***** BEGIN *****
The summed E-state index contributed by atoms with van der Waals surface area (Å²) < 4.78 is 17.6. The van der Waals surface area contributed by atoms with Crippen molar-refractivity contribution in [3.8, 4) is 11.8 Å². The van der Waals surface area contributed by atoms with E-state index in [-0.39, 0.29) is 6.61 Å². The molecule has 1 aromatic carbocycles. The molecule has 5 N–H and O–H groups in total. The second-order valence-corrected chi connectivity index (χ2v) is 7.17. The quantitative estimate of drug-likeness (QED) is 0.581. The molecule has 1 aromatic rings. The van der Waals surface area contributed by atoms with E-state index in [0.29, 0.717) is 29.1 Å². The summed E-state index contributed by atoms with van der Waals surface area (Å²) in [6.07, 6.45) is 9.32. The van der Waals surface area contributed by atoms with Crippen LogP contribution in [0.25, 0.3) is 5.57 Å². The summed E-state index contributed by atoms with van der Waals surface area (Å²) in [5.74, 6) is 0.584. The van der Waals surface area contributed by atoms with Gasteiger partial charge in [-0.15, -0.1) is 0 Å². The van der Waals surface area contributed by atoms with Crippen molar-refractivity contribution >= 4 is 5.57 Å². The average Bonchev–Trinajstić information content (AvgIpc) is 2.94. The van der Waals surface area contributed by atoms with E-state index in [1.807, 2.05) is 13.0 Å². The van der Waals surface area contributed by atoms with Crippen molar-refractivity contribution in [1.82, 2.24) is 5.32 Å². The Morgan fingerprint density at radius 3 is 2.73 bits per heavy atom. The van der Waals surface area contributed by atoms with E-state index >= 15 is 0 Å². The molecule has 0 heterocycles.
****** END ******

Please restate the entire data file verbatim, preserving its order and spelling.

The summed E-state index contributed by atoms with van der Waals surface area (Å²) < 4.78 is 17.6. The van der Waals surface area contributed by atoms with Crippen molar-refractivity contribution in [3.8, 4) is 11.8 Å². The van der Waals surface area contributed by atoms with E-state index in [-0.39, 0.29) is 6.61 Å². The molecule has 1 aromatic carbocycles. The molecule has 5 N–H and O–H groups in total. The second-order valence-corrected chi connectivity index (χ2v) is 7.17. The quantitative estimate of drug-likeness (QED) is 0.581. The molecule has 1 aromatic rings. The van der Waals surface area contributed by atoms with E-state index in [0.29, 0.717) is 29.1 Å². The summed E-state index contributed by atoms with van der Waals surface area (Å²) in [6.07, 6.45) is 9.32. The van der Waals surface area contributed by atoms with Crippen LogP contribution in [0.25, 0.3) is 5.57 Å². The summed E-state index contributed by atoms with van der Waals surface area (Å²) in [5.74, 6) is 0.584. The van der Waals surface area contributed by atoms with Gasteiger partial charge in [-0.15, -0.1) is 0 Å². The van der Waals surface area contributed by atoms with Crippen molar-refractivity contribution >= 4 is 5.57 Å². The average Bonchev–Trinajstić information content (AvgIpc) is 2.94. The van der Waals surface area contributed by atoms with E-state index in [1.807, 2.05) is 13.0 Å². The van der Waals surface area contributed by atoms with Crippen molar-refractivity contribution in [1.82, 2.24) is 5.32 Å². The Morgan fingerprint density at radius 3 is 2.73 bits per heavy atom. The van der Waals surface area contributed by atoms with E-state index >= 15 is 0 Å². The molecule has 0 heterocycles.